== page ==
Seven Psychopaths

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By Matthew Greenberg – Sports Editor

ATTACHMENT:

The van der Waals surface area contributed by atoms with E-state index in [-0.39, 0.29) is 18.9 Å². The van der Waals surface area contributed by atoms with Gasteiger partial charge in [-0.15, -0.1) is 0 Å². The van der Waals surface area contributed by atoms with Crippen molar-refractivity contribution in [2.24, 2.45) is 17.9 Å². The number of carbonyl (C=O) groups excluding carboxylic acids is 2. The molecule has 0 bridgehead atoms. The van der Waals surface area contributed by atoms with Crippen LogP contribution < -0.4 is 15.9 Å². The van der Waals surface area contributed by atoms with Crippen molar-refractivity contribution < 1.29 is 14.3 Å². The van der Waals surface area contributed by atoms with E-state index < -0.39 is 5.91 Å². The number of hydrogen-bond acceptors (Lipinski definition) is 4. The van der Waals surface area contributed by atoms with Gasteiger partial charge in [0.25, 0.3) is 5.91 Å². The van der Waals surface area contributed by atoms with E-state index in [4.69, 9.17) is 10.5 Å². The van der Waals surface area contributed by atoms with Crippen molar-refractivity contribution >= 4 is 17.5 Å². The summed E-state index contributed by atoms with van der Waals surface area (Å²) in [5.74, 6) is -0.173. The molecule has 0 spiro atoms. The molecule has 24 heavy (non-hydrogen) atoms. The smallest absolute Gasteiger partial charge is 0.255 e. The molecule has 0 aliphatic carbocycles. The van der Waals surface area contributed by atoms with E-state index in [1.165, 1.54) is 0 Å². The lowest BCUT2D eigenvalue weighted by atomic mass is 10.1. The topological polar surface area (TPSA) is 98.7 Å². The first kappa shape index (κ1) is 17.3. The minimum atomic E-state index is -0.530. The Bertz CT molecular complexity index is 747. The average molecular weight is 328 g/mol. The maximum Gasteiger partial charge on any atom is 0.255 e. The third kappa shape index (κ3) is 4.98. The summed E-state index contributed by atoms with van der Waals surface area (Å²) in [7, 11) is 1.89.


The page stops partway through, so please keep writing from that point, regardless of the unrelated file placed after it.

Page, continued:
Brilliantly written and directed by Martin McDonagh, Seven Psychopaths exemplifies the best of comedy, action, thriller, and philosophical genres. Set in Los Angeles, the film focuses on Marty, played by Colin Farrell, an alcoholic scriptwriter who is struggling with his ideas for his newest script, Seven Psychopaths. Offering him some backhanded assistance is Marty’s best friend, Billy, played by Sam Rockwell, who makes a living kidnapping dogs and collecting the reward for returning them. Billy’s partner in crime is Hans, played by Christopher Walken, an old-timer who religiously visits his cancer-stricken wife every single day in the hospital. Things go awry for this odd trio when Billy kidnaps the dog of Charlie, played by Woody Harrelson, a psychotic gang leader whose mental instability overloads from the disappearance of his precious companion. The movie begins rapidly as we follow Charlie on the hunt for his lost dog, and the subsequent fleeing of Marty, Billy, and Hans as they attempt to avoid the business end of the ruthless killer’s gun (which may or may not fire when the trigger is pulled). Thrown into the mix is the Jack of Diamonds, a serial killer who focuses most of his attention on “middle to upper level members of the Italian crime syndicate” and is named for the playing card he leaves on his victims’ corpses, and Zachariah, another serial killer who travels the country serial killing serial killers, all the while with his pet bunny. As if the audience didn’t have enough to keep track of, we are also shown clips from Marty’s movie as he searches for and develops his seven psychopaths. Jeff Meyers of the Metro Times writes, “It’s about what you’d expect from the filmmaker whose first feature, In Bruges, featured a coke-addled dwarf pontificating about the impending race riots to a pair of Belgian hookers.” McDonagh brings slick dialogue and spit-take worthy comedy to the screen in a manner that seems to combine the styles of Guy Ritchie with Quentin Tarantino, and it works perfectly. Add in fantastic acting, particularly by Walken and Rockwell, plenty of philosophical musings that will keep an audience thinking long after they leave the theater, and a fair share of exploding heads, Seven Psychopaths does everything that is asked of it and more. Make sure not to leave the theater too soon—just because the credits start rolling doesn’t mean McDonagh is finished throwing the audience for a loop one last time.